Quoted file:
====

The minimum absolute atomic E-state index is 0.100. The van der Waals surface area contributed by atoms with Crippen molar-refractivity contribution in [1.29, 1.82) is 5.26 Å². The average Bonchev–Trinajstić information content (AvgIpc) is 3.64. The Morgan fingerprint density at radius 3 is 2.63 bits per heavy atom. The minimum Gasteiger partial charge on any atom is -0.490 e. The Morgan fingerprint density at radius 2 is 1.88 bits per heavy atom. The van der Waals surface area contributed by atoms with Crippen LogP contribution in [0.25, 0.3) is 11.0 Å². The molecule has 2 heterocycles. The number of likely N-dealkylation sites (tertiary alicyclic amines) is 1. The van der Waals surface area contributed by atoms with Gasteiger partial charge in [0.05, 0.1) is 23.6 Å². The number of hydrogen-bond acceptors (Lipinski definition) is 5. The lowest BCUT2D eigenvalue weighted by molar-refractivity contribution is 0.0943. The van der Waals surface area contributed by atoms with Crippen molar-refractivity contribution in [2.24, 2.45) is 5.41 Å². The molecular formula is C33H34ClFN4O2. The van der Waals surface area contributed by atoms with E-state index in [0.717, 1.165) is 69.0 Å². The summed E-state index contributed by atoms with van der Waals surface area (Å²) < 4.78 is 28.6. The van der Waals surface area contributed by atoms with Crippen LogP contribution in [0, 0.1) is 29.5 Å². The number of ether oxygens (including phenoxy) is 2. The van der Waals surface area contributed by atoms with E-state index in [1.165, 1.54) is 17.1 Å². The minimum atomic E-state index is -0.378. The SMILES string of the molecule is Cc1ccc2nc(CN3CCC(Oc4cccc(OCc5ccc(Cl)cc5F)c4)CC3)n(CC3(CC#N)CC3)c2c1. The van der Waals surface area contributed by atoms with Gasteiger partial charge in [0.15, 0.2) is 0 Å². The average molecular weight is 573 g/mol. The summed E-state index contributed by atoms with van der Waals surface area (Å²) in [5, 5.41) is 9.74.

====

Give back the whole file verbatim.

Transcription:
The minimum absolute atomic E-state index is 0.100. The van der Waals surface area contributed by atoms with Crippen molar-refractivity contribution in [1.29, 1.82) is 5.26 Å². The average Bonchev–Trinajstić information content (AvgIpc) is 3.64. The Morgan fingerprint density at radius 3 is 2.63 bits per heavy atom. The minimum Gasteiger partial charge on any atom is -0.490 e. The Morgan fingerprint density at radius 2 is 1.88 bits per heavy atom. The van der Waals surface area contributed by atoms with Crippen LogP contribution in [0.25, 0.3) is 11.0 Å². The molecule has 2 heterocycles. The number of likely N-dealkylation sites (tertiary alicyclic amines) is 1. The van der Waals surface area contributed by atoms with Gasteiger partial charge in [0.05, 0.1) is 23.6 Å². The number of hydrogen-bond acceptors (Lipinski definition) is 5. The lowest BCUT2D eigenvalue weighted by molar-refractivity contribution is 0.0943. The van der Waals surface area contributed by atoms with Crippen molar-refractivity contribution in [2.24, 2.45) is 5.41 Å². The molecular formula is C33H34ClFN4O2. The van der Waals surface area contributed by atoms with E-state index in [0.717, 1.165) is 69.0 Å². The summed E-state index contributed by atoms with van der Waals surface area (Å²) < 4.78 is 28.6. The van der Waals surface area contributed by atoms with Crippen LogP contribution in [0, 0.1) is 29.5 Å². The number of ether oxygens (including phenoxy) is 2. The van der Waals surface area contributed by atoms with E-state index in [1.165, 1.54) is 17.1 Å². The minimum atomic E-state index is -0.378. The SMILES string of the molecule is Cc1ccc2nc(CN3CCC(Oc4cccc(OCc5ccc(Cl)cc5F)c4)CC3)n(CC3(CC#N)CC3)c2c1. The van der Waals surface area contributed by atoms with Gasteiger partial charge in [0.15, 0.2) is 0 Å². The average molecular weight is 573 g/mol. The summed E-state index contributed by atoms with van der Waals surface area (Å²) in [5, 5.41) is 9.74.